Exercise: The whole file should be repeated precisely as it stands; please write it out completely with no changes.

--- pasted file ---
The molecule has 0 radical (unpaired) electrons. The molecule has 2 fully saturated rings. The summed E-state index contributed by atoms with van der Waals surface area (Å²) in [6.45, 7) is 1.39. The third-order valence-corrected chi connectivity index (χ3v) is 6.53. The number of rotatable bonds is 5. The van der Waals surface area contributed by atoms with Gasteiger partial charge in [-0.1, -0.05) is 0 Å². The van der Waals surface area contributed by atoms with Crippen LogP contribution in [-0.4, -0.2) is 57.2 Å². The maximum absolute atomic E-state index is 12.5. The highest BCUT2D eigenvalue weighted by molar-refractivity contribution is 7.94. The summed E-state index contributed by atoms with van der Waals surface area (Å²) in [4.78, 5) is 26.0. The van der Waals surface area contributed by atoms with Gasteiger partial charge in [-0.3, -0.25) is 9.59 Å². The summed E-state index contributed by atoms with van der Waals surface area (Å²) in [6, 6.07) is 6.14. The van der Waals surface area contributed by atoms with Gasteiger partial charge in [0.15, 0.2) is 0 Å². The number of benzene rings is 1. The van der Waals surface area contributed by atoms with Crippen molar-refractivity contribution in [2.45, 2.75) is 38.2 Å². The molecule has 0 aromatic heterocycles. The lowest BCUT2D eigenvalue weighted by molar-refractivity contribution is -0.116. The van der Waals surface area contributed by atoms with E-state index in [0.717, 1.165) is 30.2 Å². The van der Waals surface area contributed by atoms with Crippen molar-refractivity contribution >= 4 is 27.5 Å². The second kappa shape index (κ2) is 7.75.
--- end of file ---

The molecule has 0 radical (unpaired) electrons. The molecule has 2 fully saturated rings. The summed E-state index contributed by atoms with van der Waals surface area (Å²) in [6.45, 7) is 1.39. The third-order valence-corrected chi connectivity index (χ3v) is 6.53. The number of rotatable bonds is 5. The van der Waals surface area contributed by atoms with Gasteiger partial charge in [-0.1, -0.05) is 0 Å². The van der Waals surface area contributed by atoms with Crippen LogP contribution in [-0.4, -0.2) is 57.2 Å². The maximum absolute atomic E-state index is 12.5. The highest BCUT2D eigenvalue weighted by molar-refractivity contribution is 7.94. The summed E-state index contributed by atoms with van der Waals surface area (Å²) in [4.78, 5) is 26.0. The van der Waals surface area contributed by atoms with Gasteiger partial charge in [-0.3, -0.25) is 9.59 Å². The summed E-state index contributed by atoms with van der Waals surface area (Å²) in [6, 6.07) is 6.14. The van der Waals surface area contributed by atoms with Gasteiger partial charge in [0.15, 0.2) is 0 Å². The number of benzene rings is 1. The van der Waals surface area contributed by atoms with Crippen molar-refractivity contribution in [2.45, 2.75) is 38.2 Å². The molecule has 0 aromatic heterocycles. The lowest BCUT2D eigenvalue weighted by molar-refractivity contribution is -0.116. The van der Waals surface area contributed by atoms with E-state index in [0.717, 1.165) is 30.2 Å². The van der Waals surface area contributed by atoms with Crippen molar-refractivity contribution >= 4 is 27.5 Å². The second kappa shape index (κ2) is 7.75.